Bottarga Egyptian Caviar
Bottarga Egyptian Caviar. The mullets or grey mullets are a family (Mugilidae) of ra-finned fish found worldwide in coastal temperate and tropical waters. Mullets have served as an important source of food in The Mediterranean. A common noticeable behavior in mullet is the tendency to leap out of the water.
With Opening of the Suez Canal 1869 and connecting The Red Sea with the Mediterranean Sea in Port Said, Egypt. The Grey Mullets a native Fish in The Mediterranean found a great home in the opening of the Canal where the Red Sea Water mix withThe Mediterranean Sea Water, and made it their home and produce the greats test Grey Mullets in the world, and produce the best tasting Mullet Roe which make the Egyptian Bottarga.
Organic Egyptian Bottarga. Made by the finest Bottarga producers in the the world. Imported from Port Said. Absolutely Amazing taste, its one of our unique delicacies in Egypt, we strongly recommend our product globally, Homaid Name is not only a business its a trust and part of Egypt heritage
Port Said, a Mediterranean Sea Cost City, in Egypt. The city reputed to produce Egypt’s finest bottarga. The method of preservation is centuries old, and though its name derives from the Arabic word batârikh, which translates loosely to “dried,” bottarga’s history dates back even farther.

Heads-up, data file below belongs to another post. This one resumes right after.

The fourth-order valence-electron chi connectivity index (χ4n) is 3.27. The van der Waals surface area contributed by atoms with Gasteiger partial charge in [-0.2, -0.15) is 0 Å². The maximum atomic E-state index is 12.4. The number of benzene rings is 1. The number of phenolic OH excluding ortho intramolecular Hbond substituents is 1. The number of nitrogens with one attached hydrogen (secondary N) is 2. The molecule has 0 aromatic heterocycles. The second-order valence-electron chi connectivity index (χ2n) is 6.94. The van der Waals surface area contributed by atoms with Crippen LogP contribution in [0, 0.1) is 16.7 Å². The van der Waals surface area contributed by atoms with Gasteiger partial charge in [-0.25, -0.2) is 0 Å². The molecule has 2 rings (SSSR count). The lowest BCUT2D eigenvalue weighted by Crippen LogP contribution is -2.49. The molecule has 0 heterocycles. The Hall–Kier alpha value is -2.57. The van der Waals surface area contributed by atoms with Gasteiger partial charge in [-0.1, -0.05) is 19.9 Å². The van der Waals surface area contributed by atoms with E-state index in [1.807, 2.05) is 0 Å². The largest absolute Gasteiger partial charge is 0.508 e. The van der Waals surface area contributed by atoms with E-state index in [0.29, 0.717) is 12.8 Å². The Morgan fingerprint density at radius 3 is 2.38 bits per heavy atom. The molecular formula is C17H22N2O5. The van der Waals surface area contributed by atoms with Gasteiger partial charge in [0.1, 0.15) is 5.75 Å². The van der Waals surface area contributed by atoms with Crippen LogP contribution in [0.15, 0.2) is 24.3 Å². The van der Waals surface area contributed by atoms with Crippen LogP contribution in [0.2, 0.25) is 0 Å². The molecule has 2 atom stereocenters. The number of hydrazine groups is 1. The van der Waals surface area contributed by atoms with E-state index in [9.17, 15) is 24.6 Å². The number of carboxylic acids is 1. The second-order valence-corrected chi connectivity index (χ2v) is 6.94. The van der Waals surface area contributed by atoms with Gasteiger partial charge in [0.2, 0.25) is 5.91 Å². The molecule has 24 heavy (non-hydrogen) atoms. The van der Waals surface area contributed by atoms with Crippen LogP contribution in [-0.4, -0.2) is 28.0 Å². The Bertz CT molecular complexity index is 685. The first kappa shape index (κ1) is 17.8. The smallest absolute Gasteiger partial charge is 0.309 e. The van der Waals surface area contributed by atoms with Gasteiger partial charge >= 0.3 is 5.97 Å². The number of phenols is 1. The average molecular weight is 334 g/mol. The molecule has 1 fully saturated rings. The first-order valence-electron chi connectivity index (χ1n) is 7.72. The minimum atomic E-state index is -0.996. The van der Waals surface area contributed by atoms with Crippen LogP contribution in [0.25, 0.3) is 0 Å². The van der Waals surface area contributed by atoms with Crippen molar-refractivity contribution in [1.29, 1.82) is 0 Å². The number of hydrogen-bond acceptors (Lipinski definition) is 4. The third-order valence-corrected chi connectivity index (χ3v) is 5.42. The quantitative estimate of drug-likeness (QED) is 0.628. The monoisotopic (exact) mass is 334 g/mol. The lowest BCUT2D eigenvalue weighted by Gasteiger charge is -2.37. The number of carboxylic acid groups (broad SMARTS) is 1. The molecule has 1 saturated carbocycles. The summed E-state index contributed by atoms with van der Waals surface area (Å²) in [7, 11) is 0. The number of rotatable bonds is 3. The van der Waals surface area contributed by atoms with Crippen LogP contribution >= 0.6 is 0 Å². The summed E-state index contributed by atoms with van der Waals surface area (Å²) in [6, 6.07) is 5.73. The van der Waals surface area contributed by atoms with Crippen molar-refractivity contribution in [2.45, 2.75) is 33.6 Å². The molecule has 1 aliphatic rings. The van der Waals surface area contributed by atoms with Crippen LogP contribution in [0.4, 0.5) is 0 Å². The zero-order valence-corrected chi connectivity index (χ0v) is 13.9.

Egyptian murals dating from the 10th century BC depict fisherman executing the lengthy process in which Bottarghe were, and still are made in port Said. The mullet’s egg sacs are carefully removed and salted for up to one week to promote dehydration. They are then washed and sandwiched between weighted, wooden boards to press out any residual liquid, and to give them a solid, flat shape.
Finally, they are hung and allowed to air dry until they take on their characteristic coral color. They are then packaged in hermetically sealed plastic bags (originally, they were encased in beeswax). The technique, also used by fisherman at the port of Alexandria, spread throughout the Mediterranean to countries such as Italy, France, Turkey, Greece and North Africa—today bottarga is also produced in Japan, and Australia.